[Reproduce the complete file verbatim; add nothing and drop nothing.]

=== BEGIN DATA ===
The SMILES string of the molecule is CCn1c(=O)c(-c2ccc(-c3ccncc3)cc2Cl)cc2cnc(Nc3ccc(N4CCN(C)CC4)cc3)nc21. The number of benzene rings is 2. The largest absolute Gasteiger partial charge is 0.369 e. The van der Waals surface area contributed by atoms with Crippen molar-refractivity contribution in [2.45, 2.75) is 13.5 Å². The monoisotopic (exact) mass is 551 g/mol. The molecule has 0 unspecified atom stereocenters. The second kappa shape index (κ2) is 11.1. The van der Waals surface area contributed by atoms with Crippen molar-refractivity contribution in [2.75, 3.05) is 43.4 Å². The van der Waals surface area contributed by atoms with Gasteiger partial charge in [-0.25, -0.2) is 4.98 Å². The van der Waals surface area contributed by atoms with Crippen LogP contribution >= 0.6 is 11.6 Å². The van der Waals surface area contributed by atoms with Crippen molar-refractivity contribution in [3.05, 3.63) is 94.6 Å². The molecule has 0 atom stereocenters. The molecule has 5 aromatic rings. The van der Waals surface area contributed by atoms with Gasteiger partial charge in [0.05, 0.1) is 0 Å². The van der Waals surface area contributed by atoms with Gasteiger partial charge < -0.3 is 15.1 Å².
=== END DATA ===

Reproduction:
The SMILES string of the molecule is CCn1c(=O)c(-c2ccc(-c3ccncc3)cc2Cl)cc2cnc(Nc3ccc(N4CCN(C)CC4)cc3)nc21. The number of benzene rings is 2. The largest absolute Gasteiger partial charge is 0.369 e. The van der Waals surface area contributed by atoms with Crippen molar-refractivity contribution in [2.45, 2.75) is 13.5 Å². The monoisotopic (exact) mass is 551 g/mol. The molecule has 0 unspecified atom stereocenters. The second kappa shape index (κ2) is 11.1. The van der Waals surface area contributed by atoms with Crippen molar-refractivity contribution in [2.75, 3.05) is 43.4 Å². The van der Waals surface area contributed by atoms with Gasteiger partial charge in [-0.25, -0.2) is 4.98 Å². The van der Waals surface area contributed by atoms with Crippen LogP contribution >= 0.6 is 11.6 Å². The van der Waals surface area contributed by atoms with Crippen molar-refractivity contribution in [3.05, 3.63) is 94.6 Å². The molecule has 0 atom stereocenters. The molecule has 5 aromatic rings. The van der Waals surface area contributed by atoms with Gasteiger partial charge in [0.05, 0.1) is 0 Å². The van der Waals surface area contributed by atoms with Gasteiger partial charge < -0.3 is 15.1 Å².